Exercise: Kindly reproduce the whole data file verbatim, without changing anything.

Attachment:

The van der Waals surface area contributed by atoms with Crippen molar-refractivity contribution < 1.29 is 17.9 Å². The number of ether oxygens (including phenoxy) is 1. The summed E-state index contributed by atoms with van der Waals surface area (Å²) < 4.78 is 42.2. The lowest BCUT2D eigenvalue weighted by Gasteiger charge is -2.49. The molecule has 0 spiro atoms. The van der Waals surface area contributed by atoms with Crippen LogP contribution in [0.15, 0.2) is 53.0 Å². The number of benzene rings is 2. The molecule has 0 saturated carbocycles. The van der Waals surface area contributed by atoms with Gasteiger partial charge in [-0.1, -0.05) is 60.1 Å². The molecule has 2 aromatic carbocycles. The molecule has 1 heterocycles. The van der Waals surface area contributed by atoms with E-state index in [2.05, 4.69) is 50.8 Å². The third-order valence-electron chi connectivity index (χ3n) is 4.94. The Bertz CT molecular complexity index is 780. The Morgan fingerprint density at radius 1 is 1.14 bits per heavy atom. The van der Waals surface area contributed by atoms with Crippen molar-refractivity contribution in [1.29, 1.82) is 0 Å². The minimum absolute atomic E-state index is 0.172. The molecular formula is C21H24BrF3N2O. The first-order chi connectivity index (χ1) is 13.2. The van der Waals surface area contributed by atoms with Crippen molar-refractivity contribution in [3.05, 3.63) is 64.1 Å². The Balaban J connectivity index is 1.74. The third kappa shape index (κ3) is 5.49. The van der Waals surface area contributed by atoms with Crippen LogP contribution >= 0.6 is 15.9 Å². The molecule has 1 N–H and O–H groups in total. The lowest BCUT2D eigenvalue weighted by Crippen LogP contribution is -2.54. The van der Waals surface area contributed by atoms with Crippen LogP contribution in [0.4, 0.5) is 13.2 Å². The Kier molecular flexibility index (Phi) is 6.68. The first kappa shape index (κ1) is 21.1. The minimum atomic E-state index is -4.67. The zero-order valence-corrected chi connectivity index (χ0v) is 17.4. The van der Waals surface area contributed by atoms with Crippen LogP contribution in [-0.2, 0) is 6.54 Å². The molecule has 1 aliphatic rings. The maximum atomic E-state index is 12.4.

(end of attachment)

The van der Waals surface area contributed by atoms with Crippen molar-refractivity contribution < 1.29 is 17.9 Å². The number of ether oxygens (including phenoxy) is 1. The summed E-state index contributed by atoms with van der Waals surface area (Å²) < 4.78 is 42.2. The lowest BCUT2D eigenvalue weighted by Gasteiger charge is -2.49. The molecule has 0 spiro atoms. The van der Waals surface area contributed by atoms with Crippen LogP contribution in [0.15, 0.2) is 53.0 Å². The number of benzene rings is 2. The molecule has 0 saturated carbocycles. The van der Waals surface area contributed by atoms with Gasteiger partial charge in [-0.1, -0.05) is 60.1 Å². The molecule has 2 aromatic carbocycles. The molecule has 1 heterocycles. The van der Waals surface area contributed by atoms with E-state index in [2.05, 4.69) is 50.8 Å². The third-order valence-electron chi connectivity index (χ3n) is 4.94. The Bertz CT molecular complexity index is 780. The Morgan fingerprint density at radius 1 is 1.14 bits per heavy atom. The van der Waals surface area contributed by atoms with Crippen molar-refractivity contribution in [1.29, 1.82) is 0 Å². The minimum absolute atomic E-state index is 0.172. The molecular formula is C21H24BrF3N2O. The first-order chi connectivity index (χ1) is 13.2. The van der Waals surface area contributed by atoms with Crippen molar-refractivity contribution in [3.05, 3.63) is 64.1 Å². The Balaban J connectivity index is 1.74. The third kappa shape index (κ3) is 5.49. The van der Waals surface area contributed by atoms with Crippen LogP contribution >= 0.6 is 15.9 Å². The molecule has 1 N–H and O–H groups in total. The lowest BCUT2D eigenvalue weighted by Crippen LogP contribution is -2.54. The van der Waals surface area contributed by atoms with Crippen LogP contribution in [0.4, 0.5) is 13.2 Å². The Kier molecular flexibility index (Phi) is 6.68. The first kappa shape index (κ1) is 21.1. The minimum atomic E-state index is -4.67. The zero-order valence-corrected chi connectivity index (χ0v) is 17.4. The van der Waals surface area contributed by atoms with Crippen LogP contribution in [-0.2, 0) is 6.54 Å². The molecule has 1 aliphatic rings. The maximum atomic E-state index is 12.4.